I'm working my way through the BBC Technical Delivery Standards, and I came across this specification:

If mono originated sound is used, it must be recorded as dual mono, so that it may be handled exactly as stereo. It must meet all the stereo standards regarding levels, balance and phase.

As far as I understand it, 'recorded as dual mono' means that a signal from a single microphone would be fed into two channels of a recorder, set as stereo linked. Is that correct?

If so, I fail to see the point of such an exercise, or what is meant by 'so that it may be handled exactly as stereo'.

Can someone with experience in these matters please enlighten me?

  • I understand "dual mono" to mean that both the left and right channels are 100% identical, signal-wise. After a couple hours of research I am unable to find an explanation of WHY the BBC specifies dual mono for a source originating in mono. My suspicions involve achieving consistency no matter how the content is reproduced - in mono on a stereo system, summed mono on a mono system, or just a single channel on a really old cassette recorder.
    – user23353
    Mar 15, 2019 at 1:37

1 Answer 1


This is often the case where you have a single microphone feeding two channels of input. The reason for this is that it reduces the risk of a single channel of audio going to air as part of a stereo pair, resulting in left (or right) channel only - sound. If an editor, under the pump, forgets to pan a single channel of audio in the edit correctly, you will end up with this very situation going to air. Basically the request is simply to reduce downstream risk with the signal.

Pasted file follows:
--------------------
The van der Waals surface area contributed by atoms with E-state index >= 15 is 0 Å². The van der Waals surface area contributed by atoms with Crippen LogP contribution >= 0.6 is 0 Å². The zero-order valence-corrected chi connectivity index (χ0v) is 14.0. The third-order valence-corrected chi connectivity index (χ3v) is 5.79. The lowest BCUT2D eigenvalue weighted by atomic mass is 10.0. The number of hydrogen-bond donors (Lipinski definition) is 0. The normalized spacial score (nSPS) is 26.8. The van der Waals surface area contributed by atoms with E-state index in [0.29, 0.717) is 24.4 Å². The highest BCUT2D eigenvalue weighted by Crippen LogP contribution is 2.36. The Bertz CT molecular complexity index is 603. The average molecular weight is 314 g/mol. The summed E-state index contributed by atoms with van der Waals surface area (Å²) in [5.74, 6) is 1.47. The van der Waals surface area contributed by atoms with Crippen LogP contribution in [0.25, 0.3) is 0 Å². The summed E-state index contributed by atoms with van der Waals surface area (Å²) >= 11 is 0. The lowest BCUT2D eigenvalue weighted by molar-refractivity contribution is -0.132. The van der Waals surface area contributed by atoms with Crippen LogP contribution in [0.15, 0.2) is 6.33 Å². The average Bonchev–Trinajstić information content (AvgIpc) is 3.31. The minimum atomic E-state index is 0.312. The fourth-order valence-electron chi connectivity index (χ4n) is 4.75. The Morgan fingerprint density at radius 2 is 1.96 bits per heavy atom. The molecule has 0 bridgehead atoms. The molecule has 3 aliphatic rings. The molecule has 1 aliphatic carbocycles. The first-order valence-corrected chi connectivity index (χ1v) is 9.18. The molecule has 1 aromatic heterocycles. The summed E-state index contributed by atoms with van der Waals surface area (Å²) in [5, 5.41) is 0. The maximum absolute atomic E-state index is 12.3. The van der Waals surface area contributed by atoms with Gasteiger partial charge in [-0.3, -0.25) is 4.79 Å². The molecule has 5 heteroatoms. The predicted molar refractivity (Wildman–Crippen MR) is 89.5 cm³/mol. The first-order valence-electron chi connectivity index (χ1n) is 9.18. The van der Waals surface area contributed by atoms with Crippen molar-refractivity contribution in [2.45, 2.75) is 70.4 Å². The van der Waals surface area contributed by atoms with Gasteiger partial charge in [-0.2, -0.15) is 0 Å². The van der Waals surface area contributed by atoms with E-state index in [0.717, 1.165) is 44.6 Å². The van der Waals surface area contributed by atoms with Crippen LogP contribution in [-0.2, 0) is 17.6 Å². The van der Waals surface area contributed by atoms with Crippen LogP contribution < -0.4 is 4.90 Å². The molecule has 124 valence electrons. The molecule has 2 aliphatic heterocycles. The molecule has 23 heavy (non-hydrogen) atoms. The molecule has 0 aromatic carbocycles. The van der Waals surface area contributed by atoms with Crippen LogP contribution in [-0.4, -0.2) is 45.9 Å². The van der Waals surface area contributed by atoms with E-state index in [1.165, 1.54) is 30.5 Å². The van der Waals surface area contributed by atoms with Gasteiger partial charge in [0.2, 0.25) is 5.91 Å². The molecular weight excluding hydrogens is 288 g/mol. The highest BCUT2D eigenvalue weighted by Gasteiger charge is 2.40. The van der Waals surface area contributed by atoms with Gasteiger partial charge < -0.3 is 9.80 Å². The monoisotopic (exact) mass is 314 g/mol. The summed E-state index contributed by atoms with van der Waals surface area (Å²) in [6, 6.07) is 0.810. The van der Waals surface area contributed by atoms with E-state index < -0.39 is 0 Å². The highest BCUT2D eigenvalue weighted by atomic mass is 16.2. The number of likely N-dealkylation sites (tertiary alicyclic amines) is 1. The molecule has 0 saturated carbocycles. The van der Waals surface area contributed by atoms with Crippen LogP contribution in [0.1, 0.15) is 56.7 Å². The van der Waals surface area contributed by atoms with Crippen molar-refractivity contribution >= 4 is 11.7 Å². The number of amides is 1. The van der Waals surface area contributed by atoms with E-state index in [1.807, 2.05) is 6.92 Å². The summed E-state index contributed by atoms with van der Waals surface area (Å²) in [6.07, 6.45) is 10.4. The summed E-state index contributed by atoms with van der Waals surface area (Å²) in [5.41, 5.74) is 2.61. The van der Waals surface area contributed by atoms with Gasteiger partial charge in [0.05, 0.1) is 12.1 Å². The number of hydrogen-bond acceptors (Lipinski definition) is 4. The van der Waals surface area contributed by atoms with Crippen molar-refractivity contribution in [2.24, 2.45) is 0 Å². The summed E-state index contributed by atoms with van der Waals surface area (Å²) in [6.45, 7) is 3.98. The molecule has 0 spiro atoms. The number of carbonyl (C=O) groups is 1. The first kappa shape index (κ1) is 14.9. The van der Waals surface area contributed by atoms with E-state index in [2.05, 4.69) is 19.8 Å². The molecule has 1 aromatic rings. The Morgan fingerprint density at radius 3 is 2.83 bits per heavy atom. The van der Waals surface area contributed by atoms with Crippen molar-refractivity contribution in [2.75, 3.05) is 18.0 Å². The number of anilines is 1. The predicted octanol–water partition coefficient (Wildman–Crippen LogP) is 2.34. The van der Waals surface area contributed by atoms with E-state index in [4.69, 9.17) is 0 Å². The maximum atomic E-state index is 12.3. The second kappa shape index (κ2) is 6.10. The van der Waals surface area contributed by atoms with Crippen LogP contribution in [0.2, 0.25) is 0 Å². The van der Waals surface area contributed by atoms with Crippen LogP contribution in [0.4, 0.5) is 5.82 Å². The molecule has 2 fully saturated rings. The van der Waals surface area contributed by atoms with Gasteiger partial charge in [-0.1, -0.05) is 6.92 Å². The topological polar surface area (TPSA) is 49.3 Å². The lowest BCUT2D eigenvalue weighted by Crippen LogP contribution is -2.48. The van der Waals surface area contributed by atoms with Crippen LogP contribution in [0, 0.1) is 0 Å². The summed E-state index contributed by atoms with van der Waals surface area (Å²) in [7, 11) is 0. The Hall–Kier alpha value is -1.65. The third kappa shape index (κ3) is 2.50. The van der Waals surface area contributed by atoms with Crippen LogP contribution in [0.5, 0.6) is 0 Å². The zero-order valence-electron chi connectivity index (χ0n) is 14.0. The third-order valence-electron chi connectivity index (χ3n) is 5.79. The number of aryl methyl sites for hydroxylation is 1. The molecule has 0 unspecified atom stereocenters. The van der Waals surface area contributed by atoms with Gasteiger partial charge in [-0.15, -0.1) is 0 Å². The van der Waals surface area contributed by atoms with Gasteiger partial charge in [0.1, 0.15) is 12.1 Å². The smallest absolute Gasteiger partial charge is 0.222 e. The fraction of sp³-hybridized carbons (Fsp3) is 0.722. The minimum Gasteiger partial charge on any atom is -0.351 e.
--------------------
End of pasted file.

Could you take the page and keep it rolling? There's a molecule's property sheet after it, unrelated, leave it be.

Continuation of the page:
'so that it may be handled exactly as stereo' assumes that anything coming from downstream is going to be two-channel audio. If there is only a single mono source then there should be a reasonable assumption that it is panned centrally across a stereo pair, rather than panned hard left or right, which would require correction prior to airing.

  • I see that this might make sense in a live broadcast situation. I hadn't considered that before. Would that be what this requirement refers to? In the case of a piece of filmed material which has been carefully mixed in post-production, it still doesn't make sense to me.
    – Igid
    Mar 16, 2019 at 21:46
  • 1
    The document you refer to details "programme delivery standards". Basically they are saying that you must deliver two channels of audio. In the situation where there is only one (mono) source channel, you must still deliver two of them.
    – Mark
    Mar 17, 2019 at 4:53
  • I guess you're right, it is talking about delivery. The phrasing 'recorded as' threw me, but in this context I suppose it's synonymous with 'encoded as', and distinguished from 'originated'.
    – Igid
    Mar 18, 2019 at 21:22

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